What do these texts suggest to you about the power an individual has to create a meaningful life?
Here is a boy who tries to be his best self but struggles at everything.
Since he was a child it was his dream to be the very best, at everything. Not out of a desire to prove himself to be better than others, but to make his mother proud and live up to his grandfather’s dying words. Growing up he was always held onto that dream as a way to give himself hope. Yet hope is something that is based on belief alone, with little to no ground to stand on and it is easily crushed and destroyed. That was his downfall. The boy had hoped too much and been too optimistic.
As he grew up he realized that not everyone had such high hopes for him, it was because he was slow in thinking, and rather unfortunate-looking. He consistently was told that he was weird, his skin looked like excrement, and he was stupid beyond compare. Yet he was still very kind to them. Every time a special event would be held at school he would bake muffins for everyone in his classes and had hoped that they had grew to like him more.
They did, they liked him. However they did not respect him.
He was still the perfect target for others to pick on, he might as well have been served on a silver platter. Beaten up and bruised as he came home he would avoid his mother hoping she wouldn’t see him, and when she found out he would make excuses that only he believed in.
‘They were just joking’
‘It’s how boys act, I’m fine with it’
It was all an attempt at convincing himself that this is what friendship was like. How would he know? He never had many friends and he thought that what they were doing is justified. It seemed to some people that the world had played an unfair hand to him: he was weak, unintelligent and hopelessly optimistic. But what people didn’t realize was that he never felt bad for himself.
He was still not very intelligent compared to everyone else. He would always score lower on tests and exams, fail at sports, and had difficulty making friends (though the last one wasn’t his fault). It grew increasingly clear to him that the apparent truth that ‘practice makes perfect’ did not apply to him. He would not accept it. Practice makes perfect, period. He would always tell himself. He always saw the world and everyone as equal Everyone had equal chances of success, and equal chances at happiness. That greatness was something all had in store for themselves, and that those who had achieved this greatness had come to the realization that he believed in prior. So he continued to try, he studied weeks before exams taking careful note to learn every concept and answer every question carefully on tests. He failed every one. Yet his teachers never were concerned, they had regarded him as a great student and wonderful child, worthy of praise. But never apparently their A+. He joined Sports teams to prove himself, yet he was weak and frail, he would never be able to run as fast, or be as strong. In soccer practice, the other boys would kick his shins and ankles, and in basketball he seemed to be the only ones who ever got a bloody nose. In music the teacher would never be impressed, because the way he played the instruments was never correct, the way he sang was hoarse. His voice would crack and he always hit the xylophone too hard.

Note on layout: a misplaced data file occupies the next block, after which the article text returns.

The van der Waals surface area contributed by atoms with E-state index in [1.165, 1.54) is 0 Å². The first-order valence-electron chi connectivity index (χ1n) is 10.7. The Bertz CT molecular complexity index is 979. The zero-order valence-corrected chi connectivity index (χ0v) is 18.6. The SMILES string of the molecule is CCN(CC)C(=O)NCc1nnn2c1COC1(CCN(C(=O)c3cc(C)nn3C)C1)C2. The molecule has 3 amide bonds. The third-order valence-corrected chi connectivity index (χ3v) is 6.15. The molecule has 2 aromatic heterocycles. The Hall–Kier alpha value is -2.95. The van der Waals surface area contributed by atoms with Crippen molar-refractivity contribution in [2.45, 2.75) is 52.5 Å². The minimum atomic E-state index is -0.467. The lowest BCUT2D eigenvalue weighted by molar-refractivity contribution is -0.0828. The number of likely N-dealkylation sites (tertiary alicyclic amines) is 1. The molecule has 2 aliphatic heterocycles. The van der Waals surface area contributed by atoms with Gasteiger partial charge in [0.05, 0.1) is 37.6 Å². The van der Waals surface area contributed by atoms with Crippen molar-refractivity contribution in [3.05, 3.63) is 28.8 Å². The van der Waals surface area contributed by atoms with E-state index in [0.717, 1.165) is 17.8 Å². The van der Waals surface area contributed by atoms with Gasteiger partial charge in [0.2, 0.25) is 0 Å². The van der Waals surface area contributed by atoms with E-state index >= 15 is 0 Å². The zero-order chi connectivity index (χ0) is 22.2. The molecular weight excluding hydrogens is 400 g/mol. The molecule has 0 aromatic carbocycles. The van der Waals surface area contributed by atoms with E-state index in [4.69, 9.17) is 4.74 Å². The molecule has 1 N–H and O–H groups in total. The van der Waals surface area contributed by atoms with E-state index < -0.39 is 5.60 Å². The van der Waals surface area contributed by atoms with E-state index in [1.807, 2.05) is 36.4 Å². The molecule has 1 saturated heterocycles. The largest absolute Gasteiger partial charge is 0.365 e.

You are failing. They told him. You should practice more they said.
But I do.
Determined to make them all proud he would skip meals and sleep to practice. And each day when he returned more pale and sickly than the last performance got marginally worse.
Time wore him down, alongside failure and rejection. Yet he was still kind to others.
He was now a high school student. It was a new beginning and a new environment, a new chance for success and redemption. Optimistic and full of potential. He saw himself achieving Valedictorian and many distinctions, just as others before had, he believed that a lot of hard work was necessary. However history has a tendency to repeat himself. He did not achieve what he wanted, and was failing school as a result, barely making it to the next grade. Though he managed to attract the attention of high achievers, who soon came to be his best friends. It was nice, but insulting, that he could attract the company of those people but never be like them. It hurt him deeply. He watched all of his friends be invited to awards ceremonies and receive awards for physics, math, English, biology, and chemistry. All the subjects that he wished and worked to be the best in. But apparently not.
With every failure his fortitude broke little by little, every test he would score insufficient on, every time he failed to make it on to a sports team. He always let himself down. His self esteem took hit after hit and he saw himself becoming more and more distant from the dream he held. And he became bitter, he began to predict his failures before they occured, and began to treat others harshly as a way to let himself vent. He lost hope, yet the worst part was that was the breaking point for him. Yet the saddest part was that he felt that his life was wasted because of all of his friends and peers he was the only one who was not achieving anything, he was doing rather the opposite.
At this point he was left with two options, there was a line of rope that was used to dry clothing on the deck, or he could keep on going. But as luck would have it, for better or worse, a good friend of his appeared when the boy needed him.
It wasn’t his fault.
Yes it is.
It’s not your fault.
It’s not your fault.
It gets better and what you think might end the problem, is actually you preventing making things better.